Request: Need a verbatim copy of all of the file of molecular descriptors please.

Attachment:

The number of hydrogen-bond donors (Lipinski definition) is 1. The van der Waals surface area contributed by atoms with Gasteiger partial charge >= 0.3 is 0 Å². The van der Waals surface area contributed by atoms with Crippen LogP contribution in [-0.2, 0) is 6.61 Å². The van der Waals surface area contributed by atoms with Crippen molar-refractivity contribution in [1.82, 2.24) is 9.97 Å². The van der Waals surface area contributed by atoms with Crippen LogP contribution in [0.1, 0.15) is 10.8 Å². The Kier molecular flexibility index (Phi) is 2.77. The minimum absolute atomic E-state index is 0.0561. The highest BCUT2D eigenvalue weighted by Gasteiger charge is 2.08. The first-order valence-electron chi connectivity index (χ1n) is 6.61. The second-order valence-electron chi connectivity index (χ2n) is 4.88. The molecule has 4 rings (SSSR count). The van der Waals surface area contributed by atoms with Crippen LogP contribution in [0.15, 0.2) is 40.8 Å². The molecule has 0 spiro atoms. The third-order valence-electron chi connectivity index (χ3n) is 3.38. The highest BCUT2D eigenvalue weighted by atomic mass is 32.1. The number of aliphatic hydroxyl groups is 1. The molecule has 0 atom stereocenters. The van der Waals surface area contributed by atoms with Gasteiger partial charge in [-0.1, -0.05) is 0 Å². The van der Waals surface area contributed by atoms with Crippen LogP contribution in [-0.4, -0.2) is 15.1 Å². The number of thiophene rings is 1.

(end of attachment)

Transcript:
The number of hydrogen-bond donors (Lipinski definition) is 1. The van der Waals surface area contributed by atoms with Gasteiger partial charge >= 0.3 is 0 Å². The van der Waals surface area contributed by atoms with Crippen LogP contribution in [-0.2, 0) is 6.61 Å². The van der Waals surface area contributed by atoms with Crippen molar-refractivity contribution in [1.82, 2.24) is 9.97 Å². The van der Waals surface area contributed by atoms with Crippen LogP contribution in [0.1, 0.15) is 10.8 Å². The Kier molecular flexibility index (Phi) is 2.77. The minimum absolute atomic E-state index is 0.0561. The highest BCUT2D eigenvalue weighted by Gasteiger charge is 2.08. The first-order valence-electron chi connectivity index (χ1n) is 6.61. The second-order valence-electron chi connectivity index (χ2n) is 4.88. The molecule has 4 rings (SSSR count). The van der Waals surface area contributed by atoms with Crippen LogP contribution in [0.15, 0.2) is 40.8 Å². The molecule has 0 spiro atoms. The third-order valence-electron chi connectivity index (χ3n) is 3.38. The highest BCUT2D eigenvalue weighted by atomic mass is 32.1. The number of aliphatic hydroxyl groups is 1. The molecule has 0 atom stereocenters. The van der Waals surface area contributed by atoms with Gasteiger partial charge in [-0.1, -0.05) is 0 Å². The van der Waals surface area contributed by atoms with Crippen LogP contribution in [-0.4, -0.2) is 15.1 Å². The number of thiophene rings is 1.